A HOME-grown honey company is hoping to cash in on increased demand for premium Scottish goods in the Far East as it begins exporting to the overseas markets.
The Scottish Bee Company will be sending around £100,000 worth of products to East Asia in the next twelve months.
More than eight tonnes of their heather and blossom honey will hit high end health and speciality food retailers in countries such as Japan and Singapore.
The company are hoping to follow the trend set by Scotch Whisky exports which grew by 4.4% to £4.91bn, driven in particular by sales in Asia and Africa.
Produced in beehives located in the Lothians, Dumfriesshire, Stirlingshire, Fife and Aberdeenshire, The Scottish Bee Company say their heather honey was revealed as a world-leading superfood in a scientific study earlier this year.
It contains up to 10 times more of the essential micronutrient, manganese, compared to 200 of its global rivals, including manuka.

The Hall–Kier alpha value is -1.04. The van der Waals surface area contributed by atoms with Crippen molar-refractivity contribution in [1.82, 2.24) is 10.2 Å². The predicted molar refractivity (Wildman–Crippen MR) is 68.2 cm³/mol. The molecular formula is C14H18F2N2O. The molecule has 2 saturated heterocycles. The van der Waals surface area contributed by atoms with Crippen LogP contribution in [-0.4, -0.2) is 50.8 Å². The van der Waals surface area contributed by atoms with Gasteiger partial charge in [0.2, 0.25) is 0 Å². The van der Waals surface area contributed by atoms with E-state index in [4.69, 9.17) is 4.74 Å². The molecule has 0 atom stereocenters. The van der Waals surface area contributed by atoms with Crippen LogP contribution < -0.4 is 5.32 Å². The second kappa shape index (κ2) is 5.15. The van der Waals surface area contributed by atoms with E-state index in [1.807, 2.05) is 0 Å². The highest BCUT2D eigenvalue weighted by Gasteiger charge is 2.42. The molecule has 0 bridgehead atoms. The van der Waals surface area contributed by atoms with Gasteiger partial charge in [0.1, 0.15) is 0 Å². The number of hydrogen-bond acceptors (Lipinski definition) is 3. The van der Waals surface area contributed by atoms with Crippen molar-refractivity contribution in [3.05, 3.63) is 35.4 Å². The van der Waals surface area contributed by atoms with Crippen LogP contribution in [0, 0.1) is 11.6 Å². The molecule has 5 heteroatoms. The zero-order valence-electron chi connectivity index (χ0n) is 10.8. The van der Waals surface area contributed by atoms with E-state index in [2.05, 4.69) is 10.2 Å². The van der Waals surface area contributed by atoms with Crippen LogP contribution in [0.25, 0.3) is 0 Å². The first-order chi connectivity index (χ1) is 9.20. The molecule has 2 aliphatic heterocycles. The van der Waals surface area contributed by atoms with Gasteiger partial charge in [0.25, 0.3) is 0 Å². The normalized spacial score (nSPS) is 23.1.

Suzie Millar, Co-founder of The Scottish Bee Company, said: “We’re really excited to be following in the footsteps of Scotch whisky by bringing our own unique taste of Scotland to the Far East.
“Foodies in Japan and Singapore demand premium quality honey like ours, so it’s a buoyant market.
“They test everything and want to know that they are getting a great tasting product with clear health benefits.
“It’s good to know that even during a global pandemic that we’re doing our bit to help drive Scotland’s position as a global leader for healthy and functional food.
“The provenance and heritage of Scottish honey is also akin to the Scotch whisky market, adding to its appeal in the Far East.”
With support from the Scottish Business Network and The Honey Colony in Singapore, it has taken a year of planning and negotiations for The Scottish Bee Company to finally access the Far East market with its premium ‘superfood’ product.
Russell Dalgleish, Chair of the Scottish Business Network, said: “Following on from the news of the UK completing a trade deal with Japan, it’s excellent to see this dynamic Scottish company entering the market.”